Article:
An enduring mystery

I’ll say that I’ve never worked in the Tuscon sector; I’m not even saying I work for the Border Patrol, so I don’t have any first-hand knowledge about the chain-link fencing employed in constructing the original cages. Further, despite what I believe has been a thorough search of publicly available documentation (see above), the only thing that I can find regarding them was that they were located in the Nogales Processing Center (or NPC), which I knew already, referred to in some contemporary reporting as the ‘Nogales Placement Center.’ However, since it’s not uncommon to see Customs and Border Protection, the Border Patrol’s post-2002 parent organization referred to as “Customs and Border Patrol,” I’m going to stick with processing.

There is a historical reference in a July 2014 Order Denying Plaintiff’s Application for [a] Temporary Restraining Order in an “Orantes” filing in the U.S. District Court for the Central District of California. It could be argued the apprehension numbers and percentages previously cited were maybe unnecessary and off-topic, but a lengthy explanation about what the original Orantes case in 1982 was about absolutely would be. Suffice to say that because of it when it comes to encounters with U.S. Immigration Officers, Salvadorans must be treated differently from nationals from other countries.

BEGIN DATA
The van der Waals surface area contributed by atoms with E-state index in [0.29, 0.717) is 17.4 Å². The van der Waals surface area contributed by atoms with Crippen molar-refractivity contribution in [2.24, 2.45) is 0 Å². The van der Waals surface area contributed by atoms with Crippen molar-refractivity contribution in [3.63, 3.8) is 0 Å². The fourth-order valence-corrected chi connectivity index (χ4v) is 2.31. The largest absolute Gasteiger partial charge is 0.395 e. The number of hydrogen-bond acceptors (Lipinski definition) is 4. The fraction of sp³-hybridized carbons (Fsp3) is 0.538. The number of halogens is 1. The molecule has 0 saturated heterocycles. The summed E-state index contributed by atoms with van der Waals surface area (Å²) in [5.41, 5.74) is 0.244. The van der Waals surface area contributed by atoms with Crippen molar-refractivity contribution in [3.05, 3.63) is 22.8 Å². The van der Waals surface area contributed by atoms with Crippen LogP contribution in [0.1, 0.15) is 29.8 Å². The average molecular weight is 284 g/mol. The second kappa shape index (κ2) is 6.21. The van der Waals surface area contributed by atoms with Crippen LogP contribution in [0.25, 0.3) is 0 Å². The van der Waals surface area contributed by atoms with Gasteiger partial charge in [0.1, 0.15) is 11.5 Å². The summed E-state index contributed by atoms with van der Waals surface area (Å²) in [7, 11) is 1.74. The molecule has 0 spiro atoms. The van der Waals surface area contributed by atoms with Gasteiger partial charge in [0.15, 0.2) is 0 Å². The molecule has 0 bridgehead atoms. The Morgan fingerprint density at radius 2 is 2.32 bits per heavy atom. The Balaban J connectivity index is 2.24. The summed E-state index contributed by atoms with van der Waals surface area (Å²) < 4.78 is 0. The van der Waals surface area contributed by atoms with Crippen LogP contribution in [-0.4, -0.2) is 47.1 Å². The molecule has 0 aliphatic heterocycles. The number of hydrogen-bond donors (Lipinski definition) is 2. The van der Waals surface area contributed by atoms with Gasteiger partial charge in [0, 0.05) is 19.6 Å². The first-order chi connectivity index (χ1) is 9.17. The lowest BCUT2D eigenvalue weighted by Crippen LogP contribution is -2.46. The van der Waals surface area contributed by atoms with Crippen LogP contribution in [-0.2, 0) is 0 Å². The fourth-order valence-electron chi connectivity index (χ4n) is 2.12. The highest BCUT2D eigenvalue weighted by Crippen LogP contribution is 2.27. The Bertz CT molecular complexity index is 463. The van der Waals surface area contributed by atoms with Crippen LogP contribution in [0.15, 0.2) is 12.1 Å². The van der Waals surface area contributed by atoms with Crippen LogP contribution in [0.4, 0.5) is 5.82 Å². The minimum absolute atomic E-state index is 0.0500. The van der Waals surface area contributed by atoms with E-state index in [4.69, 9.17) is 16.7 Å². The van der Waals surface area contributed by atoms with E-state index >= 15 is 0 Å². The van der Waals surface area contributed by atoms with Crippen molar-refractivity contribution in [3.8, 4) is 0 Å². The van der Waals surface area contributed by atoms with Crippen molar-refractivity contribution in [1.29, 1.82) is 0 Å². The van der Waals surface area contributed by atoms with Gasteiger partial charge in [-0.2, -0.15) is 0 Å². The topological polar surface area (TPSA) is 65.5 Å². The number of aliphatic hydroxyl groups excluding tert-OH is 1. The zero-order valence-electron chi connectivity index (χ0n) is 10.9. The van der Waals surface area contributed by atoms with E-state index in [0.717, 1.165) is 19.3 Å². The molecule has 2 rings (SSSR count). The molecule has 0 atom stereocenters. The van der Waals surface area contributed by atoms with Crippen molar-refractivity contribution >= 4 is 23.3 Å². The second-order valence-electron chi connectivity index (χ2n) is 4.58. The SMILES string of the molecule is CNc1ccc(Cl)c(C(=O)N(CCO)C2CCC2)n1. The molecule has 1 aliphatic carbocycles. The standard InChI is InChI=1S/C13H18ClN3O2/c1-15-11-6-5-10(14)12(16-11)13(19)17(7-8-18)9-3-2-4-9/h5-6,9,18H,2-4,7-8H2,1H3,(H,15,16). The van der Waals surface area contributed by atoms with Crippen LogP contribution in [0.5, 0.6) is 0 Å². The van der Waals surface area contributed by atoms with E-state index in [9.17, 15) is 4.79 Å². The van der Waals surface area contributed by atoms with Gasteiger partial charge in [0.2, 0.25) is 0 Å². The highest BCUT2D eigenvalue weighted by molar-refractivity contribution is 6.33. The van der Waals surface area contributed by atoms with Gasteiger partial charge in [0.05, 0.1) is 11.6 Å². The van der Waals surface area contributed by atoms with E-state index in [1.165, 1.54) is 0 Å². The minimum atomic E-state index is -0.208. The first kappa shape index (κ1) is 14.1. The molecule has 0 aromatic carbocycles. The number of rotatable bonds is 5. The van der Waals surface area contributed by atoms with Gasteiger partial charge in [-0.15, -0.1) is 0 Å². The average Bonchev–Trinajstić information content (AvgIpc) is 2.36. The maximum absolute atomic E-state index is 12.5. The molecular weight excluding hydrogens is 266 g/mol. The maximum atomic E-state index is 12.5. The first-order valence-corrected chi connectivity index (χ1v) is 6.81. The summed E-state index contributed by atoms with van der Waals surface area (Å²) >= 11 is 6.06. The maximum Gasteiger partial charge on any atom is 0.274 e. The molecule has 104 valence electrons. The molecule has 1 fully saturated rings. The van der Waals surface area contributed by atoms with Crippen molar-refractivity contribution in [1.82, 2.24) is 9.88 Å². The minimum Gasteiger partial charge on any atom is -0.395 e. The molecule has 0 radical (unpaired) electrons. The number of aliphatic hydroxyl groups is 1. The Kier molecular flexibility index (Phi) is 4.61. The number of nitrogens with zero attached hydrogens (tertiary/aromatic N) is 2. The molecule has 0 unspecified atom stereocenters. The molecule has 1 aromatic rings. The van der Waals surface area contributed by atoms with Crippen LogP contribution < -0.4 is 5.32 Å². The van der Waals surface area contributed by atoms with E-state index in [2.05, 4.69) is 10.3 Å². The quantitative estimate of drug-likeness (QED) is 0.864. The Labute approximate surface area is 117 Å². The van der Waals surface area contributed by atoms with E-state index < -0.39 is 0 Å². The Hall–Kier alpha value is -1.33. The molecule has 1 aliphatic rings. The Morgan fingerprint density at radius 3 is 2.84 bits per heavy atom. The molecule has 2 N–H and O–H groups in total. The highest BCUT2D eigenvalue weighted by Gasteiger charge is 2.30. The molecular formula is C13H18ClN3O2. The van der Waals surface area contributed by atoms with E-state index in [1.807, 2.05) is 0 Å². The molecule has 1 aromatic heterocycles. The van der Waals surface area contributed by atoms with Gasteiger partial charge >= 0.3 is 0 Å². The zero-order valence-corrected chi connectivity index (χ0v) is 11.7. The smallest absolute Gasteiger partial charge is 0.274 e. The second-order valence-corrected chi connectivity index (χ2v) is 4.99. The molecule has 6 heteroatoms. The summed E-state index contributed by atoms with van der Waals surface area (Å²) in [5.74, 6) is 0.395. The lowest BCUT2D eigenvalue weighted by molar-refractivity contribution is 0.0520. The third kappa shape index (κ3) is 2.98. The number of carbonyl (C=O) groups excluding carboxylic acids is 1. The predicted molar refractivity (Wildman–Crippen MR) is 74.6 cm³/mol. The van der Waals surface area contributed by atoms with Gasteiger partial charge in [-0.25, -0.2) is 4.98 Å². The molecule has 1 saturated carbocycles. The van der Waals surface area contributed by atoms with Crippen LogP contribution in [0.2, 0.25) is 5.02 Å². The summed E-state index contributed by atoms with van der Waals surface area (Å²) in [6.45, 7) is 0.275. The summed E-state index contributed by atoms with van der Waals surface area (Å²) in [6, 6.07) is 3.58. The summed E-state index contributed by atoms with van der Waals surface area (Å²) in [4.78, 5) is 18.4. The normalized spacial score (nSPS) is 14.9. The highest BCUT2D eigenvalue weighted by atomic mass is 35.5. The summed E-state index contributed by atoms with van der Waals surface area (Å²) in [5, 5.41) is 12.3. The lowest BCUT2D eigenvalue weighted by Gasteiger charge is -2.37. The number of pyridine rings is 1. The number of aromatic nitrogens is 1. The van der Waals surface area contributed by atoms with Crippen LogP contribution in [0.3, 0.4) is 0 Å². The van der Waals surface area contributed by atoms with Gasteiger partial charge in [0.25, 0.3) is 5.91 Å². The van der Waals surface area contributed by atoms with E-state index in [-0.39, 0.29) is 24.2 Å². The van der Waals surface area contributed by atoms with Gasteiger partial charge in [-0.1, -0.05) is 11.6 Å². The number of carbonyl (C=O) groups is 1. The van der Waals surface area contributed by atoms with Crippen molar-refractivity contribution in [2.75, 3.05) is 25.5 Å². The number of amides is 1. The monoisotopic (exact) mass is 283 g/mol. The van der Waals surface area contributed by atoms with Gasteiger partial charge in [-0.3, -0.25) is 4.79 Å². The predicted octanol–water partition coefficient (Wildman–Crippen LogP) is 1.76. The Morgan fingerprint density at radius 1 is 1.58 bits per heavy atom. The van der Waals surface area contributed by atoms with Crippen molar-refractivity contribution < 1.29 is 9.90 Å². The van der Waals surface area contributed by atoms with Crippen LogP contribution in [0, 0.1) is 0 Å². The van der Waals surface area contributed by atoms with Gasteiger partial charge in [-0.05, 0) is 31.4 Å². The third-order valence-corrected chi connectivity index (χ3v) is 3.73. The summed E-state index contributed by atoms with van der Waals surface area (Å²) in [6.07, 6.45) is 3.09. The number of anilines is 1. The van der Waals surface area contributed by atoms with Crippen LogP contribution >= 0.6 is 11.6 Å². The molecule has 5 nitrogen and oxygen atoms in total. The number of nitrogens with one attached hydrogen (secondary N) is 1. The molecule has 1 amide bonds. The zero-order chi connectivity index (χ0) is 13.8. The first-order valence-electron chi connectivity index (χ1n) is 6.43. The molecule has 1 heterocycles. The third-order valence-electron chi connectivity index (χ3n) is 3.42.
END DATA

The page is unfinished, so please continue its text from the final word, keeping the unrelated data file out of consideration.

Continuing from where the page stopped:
Raleigh Leonard, then the Division Chief of Operational Programs of the Tucson Sector and the official responsible for overseeing the NPC, submitted a Declaration which indicates “[b]efore being re-opened to house unaccompanied children on May 31, 2014, [it] was an out-of-use CBP processing center.” Later in the Order, the court recounts how “Leonard states [] there are no physical locations in the NPC where private discussions could be conducted … it would be difficult to expand or convert other space to accommodate private meetings with individual minors … [and] contends the staff working at the NPC have no private offices, and perform their duties at computer stations in a common area from which they can monitor the minors.” If the Government had built the facility specifically for minors in 2014, wouldn’t it have thought to provide some private space? There’s undoubtedly going to be some readers whose mind instantly go to a dark place, but I’ll point out that “the [U.S.] Public Health Service [was] on[-]site conducting medical examinations and giving vaccinations.